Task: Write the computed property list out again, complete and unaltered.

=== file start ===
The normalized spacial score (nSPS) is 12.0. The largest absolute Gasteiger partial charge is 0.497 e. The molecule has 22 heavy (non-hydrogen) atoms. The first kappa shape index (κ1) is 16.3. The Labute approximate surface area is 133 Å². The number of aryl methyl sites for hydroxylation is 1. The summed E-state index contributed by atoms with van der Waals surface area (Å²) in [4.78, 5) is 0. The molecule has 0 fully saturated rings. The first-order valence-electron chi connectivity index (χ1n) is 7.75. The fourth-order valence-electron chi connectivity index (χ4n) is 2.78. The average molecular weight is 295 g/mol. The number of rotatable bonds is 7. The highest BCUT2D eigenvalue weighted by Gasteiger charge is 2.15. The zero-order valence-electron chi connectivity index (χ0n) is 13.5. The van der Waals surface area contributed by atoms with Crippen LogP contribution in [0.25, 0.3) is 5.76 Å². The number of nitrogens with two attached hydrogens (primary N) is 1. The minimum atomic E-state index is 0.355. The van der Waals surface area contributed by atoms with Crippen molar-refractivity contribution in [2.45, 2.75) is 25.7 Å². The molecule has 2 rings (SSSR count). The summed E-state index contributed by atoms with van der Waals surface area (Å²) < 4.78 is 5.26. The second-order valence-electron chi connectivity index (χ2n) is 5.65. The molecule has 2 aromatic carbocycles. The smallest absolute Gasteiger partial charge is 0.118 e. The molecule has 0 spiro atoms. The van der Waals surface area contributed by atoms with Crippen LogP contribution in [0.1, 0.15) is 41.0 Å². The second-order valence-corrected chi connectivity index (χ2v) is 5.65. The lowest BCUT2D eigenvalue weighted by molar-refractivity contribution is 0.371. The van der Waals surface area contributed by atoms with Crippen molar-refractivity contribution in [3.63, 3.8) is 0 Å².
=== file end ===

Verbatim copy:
The normalized spacial score (nSPS) is 12.0. The largest absolute Gasteiger partial charge is 0.497 e. The molecule has 22 heavy (non-hydrogen) atoms. The first kappa shape index (κ1) is 16.3. The Labute approximate surface area is 133 Å². The number of aryl methyl sites for hydroxylation is 1. The summed E-state index contributed by atoms with van der Waals surface area (Å²) in [4.78, 5) is 0. The molecule has 0 fully saturated rings. The first-order valence-electron chi connectivity index (χ1n) is 7.75. The fourth-order valence-electron chi connectivity index (χ4n) is 2.78. The average molecular weight is 295 g/mol. The number of rotatable bonds is 7. The highest BCUT2D eigenvalue weighted by Gasteiger charge is 2.15. The zero-order valence-electron chi connectivity index (χ0n) is 13.5. The van der Waals surface area contributed by atoms with Crippen LogP contribution in [0.25, 0.3) is 5.76 Å². The number of nitrogens with two attached hydrogens (primary N) is 1. The minimum atomic E-state index is 0.355. The van der Waals surface area contributed by atoms with Crippen molar-refractivity contribution in [2.45, 2.75) is 25.7 Å². The molecule has 2 rings (SSSR count). The summed E-state index contributed by atoms with van der Waals surface area (Å²) < 4.78 is 5.26. The second-order valence-electron chi connectivity index (χ2n) is 5.65. The molecule has 2 aromatic carbocycles. The smallest absolute Gasteiger partial charge is 0.118 e. The molecule has 0 spiro atoms. The van der Waals surface area contributed by atoms with Crippen LogP contribution in [0.1, 0.15) is 41.0 Å². The second-order valence-corrected chi connectivity index (χ2v) is 5.65. The lowest BCUT2D eigenvalue weighted by molar-refractivity contribution is 0.371. The van der Waals surface area contributed by atoms with Crippen molar-refractivity contribution in [3.63, 3.8) is 0 Å².